NZME says its pursuit of rival Stuff is progressing, with "active engagement" with the Government about taking on a Kiwi Share obligation.

NZME, publisher of the NZ Herald, has sought the Government's support to buy Stuff, which is owned by Australian media company Nine.

The proposal would involve the Stuff newsroom being transferred to an NZME subsidiary company in which a Kiwi Share would be held by the Government.

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"NZ First has put their support in behind the proposal and we are absolutely delighted with the engagement we are having from Government," NZME chief executive Michael Boggs said after announcing the company's full-year result.

"No decisions have been made but we are encouraged by what we are hearing," he said.

Previous plans to merge the two media companies were knocked back by the Commerce Commission two years ago because of fears the enlarged entity would have too much power and lead to a loss of a plurality of voices.

But Boggs said if this new deal went ahead it would be structured as two organisations still competing with each other.

"We would segregate the journalists and make sure that they continue to perform the best they can to compete with each other in the market to give the best journalism, the best insight but competing with each other overall. And that would be maintained by the Government holding a Kiwi Share in the entity that allows the two to compete.

"Right now, that's not agreed, but we are encouraged by what we are seeing."

NZME firmly believes it is the right owner for Stuff, Boggs said earlier.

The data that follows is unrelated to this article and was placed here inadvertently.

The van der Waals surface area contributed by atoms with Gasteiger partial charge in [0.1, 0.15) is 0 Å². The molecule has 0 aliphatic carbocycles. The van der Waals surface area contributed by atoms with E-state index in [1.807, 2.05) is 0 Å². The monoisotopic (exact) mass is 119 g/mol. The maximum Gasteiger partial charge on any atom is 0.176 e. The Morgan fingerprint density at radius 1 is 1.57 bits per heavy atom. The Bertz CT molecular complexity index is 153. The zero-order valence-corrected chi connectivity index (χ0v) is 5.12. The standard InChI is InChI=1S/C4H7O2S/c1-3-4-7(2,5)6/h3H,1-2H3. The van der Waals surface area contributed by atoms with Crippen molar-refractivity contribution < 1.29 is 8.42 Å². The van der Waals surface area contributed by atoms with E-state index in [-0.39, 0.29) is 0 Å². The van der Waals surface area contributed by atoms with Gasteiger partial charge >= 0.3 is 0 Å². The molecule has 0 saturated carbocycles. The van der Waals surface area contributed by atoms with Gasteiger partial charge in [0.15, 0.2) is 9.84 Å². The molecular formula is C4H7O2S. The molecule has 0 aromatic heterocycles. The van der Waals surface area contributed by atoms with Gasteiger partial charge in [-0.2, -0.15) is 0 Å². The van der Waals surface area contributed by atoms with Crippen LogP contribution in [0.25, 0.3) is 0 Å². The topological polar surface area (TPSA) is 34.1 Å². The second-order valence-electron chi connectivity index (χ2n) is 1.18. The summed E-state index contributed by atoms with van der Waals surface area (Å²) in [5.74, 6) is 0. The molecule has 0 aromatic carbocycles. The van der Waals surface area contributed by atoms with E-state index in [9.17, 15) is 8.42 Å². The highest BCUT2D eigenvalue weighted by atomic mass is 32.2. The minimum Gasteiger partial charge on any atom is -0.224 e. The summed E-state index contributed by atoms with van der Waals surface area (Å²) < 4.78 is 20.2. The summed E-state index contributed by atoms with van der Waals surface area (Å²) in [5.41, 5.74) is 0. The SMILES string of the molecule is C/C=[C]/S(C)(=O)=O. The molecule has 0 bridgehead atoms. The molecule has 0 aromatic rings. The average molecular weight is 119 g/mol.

The proposed transaction is subject to the Government's agreement to hold the proposed Kiwi Share, NZ Commerce Commission clearance, agreement with Stuff's owner Nine, shareholder approval and finance.

Meanwhile, cost-cutting measures lifted NZME's operating profit 4 per cent to $19.7 million last year but the company reported a net loss of $165.2m after deciding to impair the value of intangible assets to account for a lower share price.

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NZME, which also owns several radio stations including Newstalk ZB and online resource tools OneRoof, said a challenging advertising market continued to affect print and digital advertising, together with declines in print circulation revenue.

Revenue fell 4 per cent to $371.7m.

However, the company made progress with its digital subscription model and now has more than 46,000 NZ Herald Premium subscribers including more than 21,000 paid premium digital subscribers and 25,000 print subscribers who have activated their accounts. Digital subscriptions generated $1.7m revenue in the first eight months since launch.

Boggs said print remained the challenge. Print revenue was $192.4m in 2019 – including print advertising and circulation revenue – a decline of 9 per cent from 2018.
Radio continued to perform well, with ad revenue up 2 per cent at $110.9m and earnings were also up 2 per cent at $71.5m.

NZME shares gained 6 per cent to 35c following the result after hitting a record low of 33c on Monday.

For more on the result click here.